This is part of a coordinated action by EU consumer authorities to make sure that the Volkswagen group respects consumer law in the aftermath of the scandal and is proactive towards the consumers concerned. Consumer authorities across the EU continue to receive indications that many of the cars affected have not been repaired yet.
After talks with Commissioner Jourová in 2016, Volkswagen committed to repairing all affected cars by autumn 2017. Today EU consumer authorities, under the leadership of the Netherlands Authority for Consumers and Markets (ACM), are urging Volkswagen to confirm, within one month, that this plan will be upheld. They demand full transparency in this process, including a detailed account on what has been achieved and what remains to be done. The Commission has requested that all affected Volkswagen cars should be brought into full conformity with type approval rules, therefore Volkswagen should guarantee to resolve any potential problem arising after the repairs.
Commissioner Jourová said: “I am pleased to see that consumer authorities, as enforcers of EU law, are united in their approach concerning Volkswagen, and that they insist that our demands are respected. More than 8 million consumers in different Member States have been affected by the VW case. When there are pan-European problems like this, only by acting together can consumer authorities ensure that EU consumer law is respected everywhere in the Union. With today's joint position, EU consumers can be sure that both consumer authorities in Member States and the European Commission are on their side and that any half measures will not be accepted."
The consumer protection authorities expect feedback from Volkswagen on the following points, among others:
- Transparency and communication: Volkswagen should individually inform consumers about the repair as soon as possible. Volkswagen should provide consumers with enough information to allow them to make a well-informed decision. In line with the Directive on unfair commercial practices, it should include information such as:
o The precise and clear reasons why the car has to be repaired;
o What the repair entails;
o What they have to do to get their car repaired;
o What can or will happen if they do not have their cars repaired;
o In which Member States cars which have not been repaired will stop being roadworthy and when.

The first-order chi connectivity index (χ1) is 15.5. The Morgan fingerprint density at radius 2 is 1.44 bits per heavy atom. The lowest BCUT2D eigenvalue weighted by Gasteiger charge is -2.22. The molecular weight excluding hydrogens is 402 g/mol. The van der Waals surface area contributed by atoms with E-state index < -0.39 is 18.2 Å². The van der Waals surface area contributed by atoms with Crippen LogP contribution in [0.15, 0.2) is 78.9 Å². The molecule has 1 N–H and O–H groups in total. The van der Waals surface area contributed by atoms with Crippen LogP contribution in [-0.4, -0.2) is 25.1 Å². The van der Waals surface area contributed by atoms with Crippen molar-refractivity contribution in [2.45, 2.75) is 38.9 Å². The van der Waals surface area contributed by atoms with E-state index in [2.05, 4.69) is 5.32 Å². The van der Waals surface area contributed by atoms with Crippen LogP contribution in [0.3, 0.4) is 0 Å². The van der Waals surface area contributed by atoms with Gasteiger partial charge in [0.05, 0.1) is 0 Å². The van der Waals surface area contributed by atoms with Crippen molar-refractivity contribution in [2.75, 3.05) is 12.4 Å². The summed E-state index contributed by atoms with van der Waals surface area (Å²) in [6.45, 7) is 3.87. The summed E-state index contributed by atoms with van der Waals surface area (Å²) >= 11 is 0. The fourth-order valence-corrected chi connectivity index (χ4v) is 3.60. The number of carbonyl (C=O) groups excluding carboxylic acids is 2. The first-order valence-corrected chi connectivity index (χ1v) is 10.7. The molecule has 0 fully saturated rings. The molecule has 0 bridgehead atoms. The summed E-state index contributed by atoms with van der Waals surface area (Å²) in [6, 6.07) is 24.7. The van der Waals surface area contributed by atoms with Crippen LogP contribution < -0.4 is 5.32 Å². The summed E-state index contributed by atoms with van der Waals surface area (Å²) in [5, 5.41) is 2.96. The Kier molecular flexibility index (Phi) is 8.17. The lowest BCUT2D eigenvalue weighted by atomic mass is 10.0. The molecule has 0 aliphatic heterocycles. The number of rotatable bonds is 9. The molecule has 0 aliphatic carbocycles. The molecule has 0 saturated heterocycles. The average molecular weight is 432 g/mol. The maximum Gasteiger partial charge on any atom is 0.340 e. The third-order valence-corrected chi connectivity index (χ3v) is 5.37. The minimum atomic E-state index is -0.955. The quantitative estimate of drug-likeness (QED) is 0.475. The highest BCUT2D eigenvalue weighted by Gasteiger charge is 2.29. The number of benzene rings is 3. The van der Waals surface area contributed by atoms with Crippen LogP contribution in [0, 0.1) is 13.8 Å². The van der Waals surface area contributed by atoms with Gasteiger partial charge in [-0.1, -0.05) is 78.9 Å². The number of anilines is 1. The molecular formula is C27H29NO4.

- Inform second-hand car owners and consumers outside Volkswagen dealerships: Consumers that have bought their vehicles outside the Volkswagen dealership or are maintaining it outside of such a dealership (e.g. second-hand cars, cars bought directly from importers), Volkswagen should maximise their efforts to inform these car owners.
- The Trust-Building Measure: Consumer authorities welcomed the trust building measure announced by the Volkswagen group, which gives consumers an assurance about the repair. Today consumer protection authorities asked Volkswagen to actively communicate this to all concerned; not to limit it to only certain parts of the car nor to a given time-period; and to make it a legally-binding assurance that the cars' overall performance will be retained post-repair.
- Support for car dealers in the repair process: While the responsibility for ensuring car type conformity lies with manufacturers, under the Sales and Guarantee Directive it is the seller who is responsible for any defect at the time the goods are delivered. The authorities ask Volkswagen to use all possible means to facilitate the car dealers' work.
- Extension of the repair process: The EU consumer authorities ask Volkswagen to confirm the timeframe in which all cars will be repaired. Should the repair process take longer than autumn 2017, Volkswagen should commit to extending the period for a free repair of the software as long as necessary in order to respect its duty to ensure all cars conform to EU consumer law.
EU consumer authorities ask Volkswagen to reply within one month to their request and engage in a dialogue at the European level. It will be up to each Member State to decide the next course of action if Volkswagen does not react to this common position or an agreement cannot be reached. Authorities may take action appropriate to their local circumstances including enforcement action where necessary.
The EU Consumer Protection Cooperation (CPC) Regulation links national consumer authorities in a pan-European enforcement network. Thanks to this framework, a national authority in one EU country can call on their counterpart in another EU country to ask them to intervene in case of a cross-border infringement of EU consumer rules.
Under the CPC framework, authorities regularly review issues of common concern for consumer protection in the Single Market and coordinate their market surveillance and eventual enforcement actions. The Commission facilitates the exchange of information among authorities and their coordination.
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